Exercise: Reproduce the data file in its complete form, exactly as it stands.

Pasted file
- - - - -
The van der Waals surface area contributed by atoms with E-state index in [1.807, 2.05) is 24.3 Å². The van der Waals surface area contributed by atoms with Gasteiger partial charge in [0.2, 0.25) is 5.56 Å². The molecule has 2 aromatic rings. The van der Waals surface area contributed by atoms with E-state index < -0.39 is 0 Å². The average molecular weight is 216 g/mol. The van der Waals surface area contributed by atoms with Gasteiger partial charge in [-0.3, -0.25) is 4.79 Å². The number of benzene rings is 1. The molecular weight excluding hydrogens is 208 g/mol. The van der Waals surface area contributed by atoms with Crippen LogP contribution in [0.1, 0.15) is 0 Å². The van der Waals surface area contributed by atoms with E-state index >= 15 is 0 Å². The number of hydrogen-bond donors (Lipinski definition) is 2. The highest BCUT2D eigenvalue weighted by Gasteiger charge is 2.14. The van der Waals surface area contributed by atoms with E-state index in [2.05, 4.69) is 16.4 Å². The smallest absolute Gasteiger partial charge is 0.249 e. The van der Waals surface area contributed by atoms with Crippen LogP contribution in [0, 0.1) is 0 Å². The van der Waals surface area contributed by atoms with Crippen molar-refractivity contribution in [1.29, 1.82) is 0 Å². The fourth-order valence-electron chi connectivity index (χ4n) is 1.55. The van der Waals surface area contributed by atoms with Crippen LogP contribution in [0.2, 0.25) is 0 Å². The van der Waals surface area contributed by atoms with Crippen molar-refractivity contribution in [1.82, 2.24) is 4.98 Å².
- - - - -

The van der Waals surface area contributed by atoms with E-state index in [1.807, 2.05) is 24.3 Å². The van der Waals surface area contributed by atoms with Gasteiger partial charge in [0.2, 0.25) is 5.56 Å². The molecule has 2 aromatic rings. The van der Waals surface area contributed by atoms with E-state index < -0.39 is 0 Å². The average molecular weight is 216 g/mol. The van der Waals surface area contributed by atoms with Gasteiger partial charge in [-0.3, -0.25) is 4.79 Å². The number of benzene rings is 1. The molecular weight excluding hydrogens is 208 g/mol. The van der Waals surface area contributed by atoms with Crippen LogP contribution in [0.1, 0.15) is 0 Å². The van der Waals surface area contributed by atoms with E-state index >= 15 is 0 Å². The number of hydrogen-bond donors (Lipinski definition) is 2. The highest BCUT2D eigenvalue weighted by Gasteiger charge is 2.14. The van der Waals surface area contributed by atoms with E-state index in [2.05, 4.69) is 16.4 Å². The smallest absolute Gasteiger partial charge is 0.249 e. The van der Waals surface area contributed by atoms with Crippen LogP contribution in [0, 0.1) is 0 Å². The van der Waals surface area contributed by atoms with Crippen molar-refractivity contribution in [1.29, 1.82) is 0 Å². The fourth-order valence-electron chi connectivity index (χ4n) is 1.55. The van der Waals surface area contributed by atoms with Crippen LogP contribution in [0.2, 0.25) is 0 Å². The van der Waals surface area contributed by atoms with Crippen molar-refractivity contribution in [1.82, 2.24) is 4.98 Å².